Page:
Helical gears can give reasonably good backlash performance at an economical price point. If better performance is required, it's possible to configure a pair of parallel inline spur gear trains, both connected to the output shaft, to greatly reduce backlash. Essentially, a pinion gear sits between the two gear trains, which are preloaded such that the pinion gear teeth are always pressed against the surface of the opposing gear (see figure 5). If the pinion gear turns to the left, its teeth are pressed against the teeth of the gear train on the left. If the pinion gear turns to the right, its teeth are again pressed firmly against the teeth of the gear train on the right.
Of course, in the real world, nothing comes for free. Because the pinion gear is in contact with both gear trains at all times, the design requires more current to run, which should be considered if the application must be battery powered. In addition to being larger and heavier, this type of design suffers increased wear because of the constant contact of the gear teeth; moreover, the wear can be inconsistent depending on whether motion tends to involve full revolutions of the larger gears or just small increments. Once wear occurs, the “zero backlash" effect is compromised. The degradation is gradual, of course, and only manifests over time and duty cycle, but users should be aware of the issue.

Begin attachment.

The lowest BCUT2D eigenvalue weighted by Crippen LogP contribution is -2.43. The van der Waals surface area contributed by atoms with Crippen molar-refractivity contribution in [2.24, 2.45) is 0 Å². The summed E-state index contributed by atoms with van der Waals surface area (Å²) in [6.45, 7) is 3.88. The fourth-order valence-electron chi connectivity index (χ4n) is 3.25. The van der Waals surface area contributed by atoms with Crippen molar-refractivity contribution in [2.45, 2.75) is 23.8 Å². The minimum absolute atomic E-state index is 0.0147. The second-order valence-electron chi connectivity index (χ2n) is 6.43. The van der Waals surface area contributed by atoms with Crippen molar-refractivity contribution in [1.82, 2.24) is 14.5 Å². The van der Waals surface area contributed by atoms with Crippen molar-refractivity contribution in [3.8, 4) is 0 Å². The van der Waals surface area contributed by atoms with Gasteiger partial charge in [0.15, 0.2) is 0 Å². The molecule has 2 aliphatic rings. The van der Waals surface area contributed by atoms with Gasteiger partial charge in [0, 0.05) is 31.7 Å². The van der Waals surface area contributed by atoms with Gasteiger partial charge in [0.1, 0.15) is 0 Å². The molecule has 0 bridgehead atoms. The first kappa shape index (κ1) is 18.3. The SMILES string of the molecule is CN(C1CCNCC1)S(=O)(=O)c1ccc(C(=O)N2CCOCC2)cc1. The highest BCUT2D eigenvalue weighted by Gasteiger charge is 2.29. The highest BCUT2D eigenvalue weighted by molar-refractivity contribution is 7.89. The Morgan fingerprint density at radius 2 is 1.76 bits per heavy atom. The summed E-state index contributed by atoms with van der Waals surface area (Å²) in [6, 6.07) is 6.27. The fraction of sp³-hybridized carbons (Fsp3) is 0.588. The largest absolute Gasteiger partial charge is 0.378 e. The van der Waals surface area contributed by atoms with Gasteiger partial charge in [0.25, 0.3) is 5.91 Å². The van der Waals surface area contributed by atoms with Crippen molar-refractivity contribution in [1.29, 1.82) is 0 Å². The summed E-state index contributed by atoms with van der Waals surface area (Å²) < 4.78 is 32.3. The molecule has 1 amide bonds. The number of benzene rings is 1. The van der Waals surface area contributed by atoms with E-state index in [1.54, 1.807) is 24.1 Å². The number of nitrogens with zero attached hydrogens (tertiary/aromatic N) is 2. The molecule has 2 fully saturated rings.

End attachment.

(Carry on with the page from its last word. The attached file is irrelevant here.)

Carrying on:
An alternative is to turn to one of the more sophisticated gearbox designs - planetary, cycloidal, and harmonic. The trade-off, of course, is cost. Depending on the gearbox design, size can also be a factor. For applications that simply cannot tolerate error, the best solution is an output encoder that will monitor output position exactly.
Sizing a gearbox
Now that we’ve reviewed gearbox basics and new developments, let’s tackle the most important part: How do you choose a gearbox and what are the pitfalls? As with most motion control design, you should first know your application. What are you trying to accomplish? How well do you need to do it and how much money do you have to spend? “Typically an application is sized on a speed/torque basis,” says Ball. “After that, you have to study the application to make sure that you size the motor and gearbox properly. If the application has severe shock loads, certain running styles, changing loads, and so on, the gearbox needs to be oversized to make sure you compensate. You want your gearing to last a long time.”
Although gearboxes can significantly increase torque, they can only go so far. It is important to get a motor that provides enough torque to start with. Inertia mismatch between load and motor can be a problem, especially in the case of high acceleration rates. If you have very rapid start and stop application, every bit of mass plays a big role, inertially speaking.